Monday, 8 February 2016

TV42: Bloodline



I got up at 8:00 on Saturday morning, facing an empty house for the first weekend in years and no concrete plans for the day, so I decided to start the day with my toast and coffee in bed, watching episode 7 of the first season of the Netflix serial Bloodline. Next thing I knew it was getting dark outside and I was still in bed, watching the 13th and final episode of the season. THAT is a sign of good compelling TV. 

Of course, Netflix specializes in binge TV-watching, designing its series to be watched as quickly as possible (something I have enjoyed doing for decades, if and when I can find the time to do it). And Bloodline, even more than most serials, is structured to be watched as one very long film. Indeed, Bloodline’s masterful structure is one of its best qualities. The writing as a whole is intelligent and of the highest quality. And the cinematography is as good as TV gets, not least because it’s filmed on location in the Florida Keys. What makes Bloodline really special, however, is the acting.

But first - what is Bloodline? Bloodline is a very dark (though not that violent) family drama (by ‘family’, I do not mean it is family-friendly, but that the show is entirely about the dark adventures of one family). The well-respected Rayburn family has been living in the Keys for almost fifty years, running a gorgeous little hotel/resort. The hotel was started by Sally and Robert Rayburn (Sissy Spacek and Sam Shepard), who had five children. It would be a spoiler to go into too much detail about what happened to the children over the years (the show is all about the dark secrets of the past), but when the show starts we see that the oldest son, Danny (Ben Mendelsohn), has been out of the picture for a while. Danny’s homecoming, for a major celebration, is the trigger that unleashes all kinds of pent-up feelings and memories from the whole family. The second-oldest (and the show’s central figure) is John (Kyle Chandler), who is a detective known for his integrity, working his way up. John is the only one with kids of his own (now teenagers), and his wife, Diana (Jacinda Barrett), also has a major role. Then comes Kevin (Norbert Leo Butz), who owns a small boat-repair shop near the hotel, and Meg (Linda Cardellini), who is a lawyer who also works for the family. Yeah, I know that’s only four - enough said.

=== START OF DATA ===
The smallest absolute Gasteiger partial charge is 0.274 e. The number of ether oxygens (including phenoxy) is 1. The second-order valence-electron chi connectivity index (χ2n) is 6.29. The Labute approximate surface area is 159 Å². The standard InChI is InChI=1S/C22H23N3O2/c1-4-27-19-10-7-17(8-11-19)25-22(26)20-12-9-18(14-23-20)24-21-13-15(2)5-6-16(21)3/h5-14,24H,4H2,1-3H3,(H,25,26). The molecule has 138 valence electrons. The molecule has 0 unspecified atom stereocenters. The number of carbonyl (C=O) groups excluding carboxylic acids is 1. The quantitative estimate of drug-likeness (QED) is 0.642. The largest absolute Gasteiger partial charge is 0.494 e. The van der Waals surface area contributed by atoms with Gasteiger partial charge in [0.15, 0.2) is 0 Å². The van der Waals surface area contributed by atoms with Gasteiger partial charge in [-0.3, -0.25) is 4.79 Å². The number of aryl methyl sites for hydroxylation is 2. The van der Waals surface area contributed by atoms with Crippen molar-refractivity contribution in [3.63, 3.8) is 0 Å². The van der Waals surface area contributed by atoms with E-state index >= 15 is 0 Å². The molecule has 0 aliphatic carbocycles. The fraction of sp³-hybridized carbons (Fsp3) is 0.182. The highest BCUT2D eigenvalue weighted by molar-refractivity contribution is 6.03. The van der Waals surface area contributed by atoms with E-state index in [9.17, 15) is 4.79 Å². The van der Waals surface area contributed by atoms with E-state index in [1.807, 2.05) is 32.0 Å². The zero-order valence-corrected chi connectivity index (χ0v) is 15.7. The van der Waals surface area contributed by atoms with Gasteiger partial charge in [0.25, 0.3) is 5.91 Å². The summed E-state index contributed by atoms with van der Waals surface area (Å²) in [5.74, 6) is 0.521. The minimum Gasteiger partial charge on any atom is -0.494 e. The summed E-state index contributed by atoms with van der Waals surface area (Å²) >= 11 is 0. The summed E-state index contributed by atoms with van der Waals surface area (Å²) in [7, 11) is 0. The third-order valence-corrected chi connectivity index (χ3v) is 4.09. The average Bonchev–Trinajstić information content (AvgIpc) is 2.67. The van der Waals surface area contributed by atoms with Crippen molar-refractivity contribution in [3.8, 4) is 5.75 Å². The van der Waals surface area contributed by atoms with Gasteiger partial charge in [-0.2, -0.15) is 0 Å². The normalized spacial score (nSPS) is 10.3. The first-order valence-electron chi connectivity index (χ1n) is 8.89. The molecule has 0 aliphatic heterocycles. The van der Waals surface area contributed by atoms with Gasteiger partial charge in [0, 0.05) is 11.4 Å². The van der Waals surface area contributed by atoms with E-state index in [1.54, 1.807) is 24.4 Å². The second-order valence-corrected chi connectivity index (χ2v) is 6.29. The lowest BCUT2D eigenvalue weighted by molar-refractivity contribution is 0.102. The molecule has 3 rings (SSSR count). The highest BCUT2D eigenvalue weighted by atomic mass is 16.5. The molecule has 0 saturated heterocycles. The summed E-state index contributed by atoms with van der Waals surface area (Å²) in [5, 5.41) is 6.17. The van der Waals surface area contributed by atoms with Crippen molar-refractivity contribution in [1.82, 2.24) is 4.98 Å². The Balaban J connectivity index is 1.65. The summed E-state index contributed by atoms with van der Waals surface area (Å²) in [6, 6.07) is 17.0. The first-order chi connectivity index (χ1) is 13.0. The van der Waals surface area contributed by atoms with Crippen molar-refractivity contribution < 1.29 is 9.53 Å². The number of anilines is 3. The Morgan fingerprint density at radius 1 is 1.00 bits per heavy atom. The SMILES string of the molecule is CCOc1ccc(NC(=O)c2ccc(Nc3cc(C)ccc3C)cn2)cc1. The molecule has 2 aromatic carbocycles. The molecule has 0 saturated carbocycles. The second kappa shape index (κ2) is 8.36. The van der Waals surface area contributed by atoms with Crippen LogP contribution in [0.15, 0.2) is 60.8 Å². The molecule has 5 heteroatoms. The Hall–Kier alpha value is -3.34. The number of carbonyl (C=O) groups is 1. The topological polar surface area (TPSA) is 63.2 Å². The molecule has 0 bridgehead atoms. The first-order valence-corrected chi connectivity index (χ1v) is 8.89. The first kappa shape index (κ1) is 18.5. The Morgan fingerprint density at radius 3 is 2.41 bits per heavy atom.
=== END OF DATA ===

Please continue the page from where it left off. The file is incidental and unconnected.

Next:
All of the actors mentioned above are tremendous, with Mendelsohn and Chandler standing out (they also get the most airtime). Created by Todd A. Kessler, Glenn Kessler and Daniel Zelman, Bloodline, from beginning to end of the first season, is film-quality stuff, and I’ve already mentioned how compelling it is was for me. Objectively I consider Bloodline one of the best TV shows ever made. I particularly appreciate the raw film-noir feel and tension of the show and its lack of gratuitous sex or violence. If only I appreciated the overall story a little more. That I didn’t is the reason Bloodline won’t get too high on my favourites list, but I’m still awarding it the highest ***+ rating (very close to ****; I may reconsider). My mug is up. If you have Netflix, check it out. 

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